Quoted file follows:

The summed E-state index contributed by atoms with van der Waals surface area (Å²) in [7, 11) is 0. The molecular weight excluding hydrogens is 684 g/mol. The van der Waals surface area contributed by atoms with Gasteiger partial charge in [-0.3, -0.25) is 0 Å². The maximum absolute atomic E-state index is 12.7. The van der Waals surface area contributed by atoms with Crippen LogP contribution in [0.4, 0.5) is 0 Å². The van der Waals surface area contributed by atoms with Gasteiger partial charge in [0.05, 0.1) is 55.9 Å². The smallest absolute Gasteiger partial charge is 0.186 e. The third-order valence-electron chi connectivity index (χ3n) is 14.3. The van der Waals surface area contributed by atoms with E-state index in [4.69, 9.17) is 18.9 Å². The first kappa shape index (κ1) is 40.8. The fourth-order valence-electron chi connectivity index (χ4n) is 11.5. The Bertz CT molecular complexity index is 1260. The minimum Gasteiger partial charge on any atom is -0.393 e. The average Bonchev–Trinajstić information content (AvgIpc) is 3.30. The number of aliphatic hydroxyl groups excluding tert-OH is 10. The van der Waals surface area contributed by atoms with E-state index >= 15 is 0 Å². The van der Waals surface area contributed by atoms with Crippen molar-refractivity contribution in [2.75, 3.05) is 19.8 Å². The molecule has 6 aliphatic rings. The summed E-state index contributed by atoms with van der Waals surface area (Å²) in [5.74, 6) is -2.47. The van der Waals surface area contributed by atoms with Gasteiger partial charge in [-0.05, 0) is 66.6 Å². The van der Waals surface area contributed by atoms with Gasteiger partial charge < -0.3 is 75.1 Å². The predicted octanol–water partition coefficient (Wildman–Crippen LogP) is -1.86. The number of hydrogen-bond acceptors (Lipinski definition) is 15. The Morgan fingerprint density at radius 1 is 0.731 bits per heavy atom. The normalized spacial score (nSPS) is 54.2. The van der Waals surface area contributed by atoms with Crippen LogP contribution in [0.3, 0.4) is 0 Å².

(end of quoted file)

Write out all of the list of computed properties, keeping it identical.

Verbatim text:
The summed E-state index contributed by atoms with van der Waals surface area (Å²) in [7, 11) is 0. The molecular weight excluding hydrogens is 684 g/mol. The van der Waals surface area contributed by atoms with Gasteiger partial charge in [-0.3, -0.25) is 0 Å². The maximum absolute atomic E-state index is 12.7. The van der Waals surface area contributed by atoms with Crippen LogP contribution in [0.4, 0.5) is 0 Å². The van der Waals surface area contributed by atoms with Gasteiger partial charge in [0.05, 0.1) is 55.9 Å². The smallest absolute Gasteiger partial charge is 0.186 e. The third-order valence-electron chi connectivity index (χ3n) is 14.3. The van der Waals surface area contributed by atoms with E-state index in [4.69, 9.17) is 18.9 Å². The first kappa shape index (κ1) is 40.8. The fourth-order valence-electron chi connectivity index (χ4n) is 11.5. The Bertz CT molecular complexity index is 1260. The minimum Gasteiger partial charge on any atom is -0.393 e. The average Bonchev–Trinajstić information content (AvgIpc) is 3.30. The number of aliphatic hydroxyl groups excluding tert-OH is 10. The van der Waals surface area contributed by atoms with E-state index >= 15 is 0 Å². The van der Waals surface area contributed by atoms with Crippen molar-refractivity contribution in [2.75, 3.05) is 19.8 Å². The molecule has 6 aliphatic rings. The summed E-state index contributed by atoms with van der Waals surface area (Å²) in [5.74, 6) is -2.47. The van der Waals surface area contributed by atoms with Gasteiger partial charge in [-0.05, 0) is 66.6 Å². The van der Waals surface area contributed by atoms with Gasteiger partial charge < -0.3 is 75.1 Å². The predicted octanol–water partition coefficient (Wildman–Crippen LogP) is -1.86. The number of hydrogen-bond acceptors (Lipinski definition) is 15. The Morgan fingerprint density at radius 1 is 0.731 bits per heavy atom. The normalized spacial score (nSPS) is 54.2. The van der Waals surface area contributed by atoms with Crippen LogP contribution in [0.3, 0.4) is 0 Å².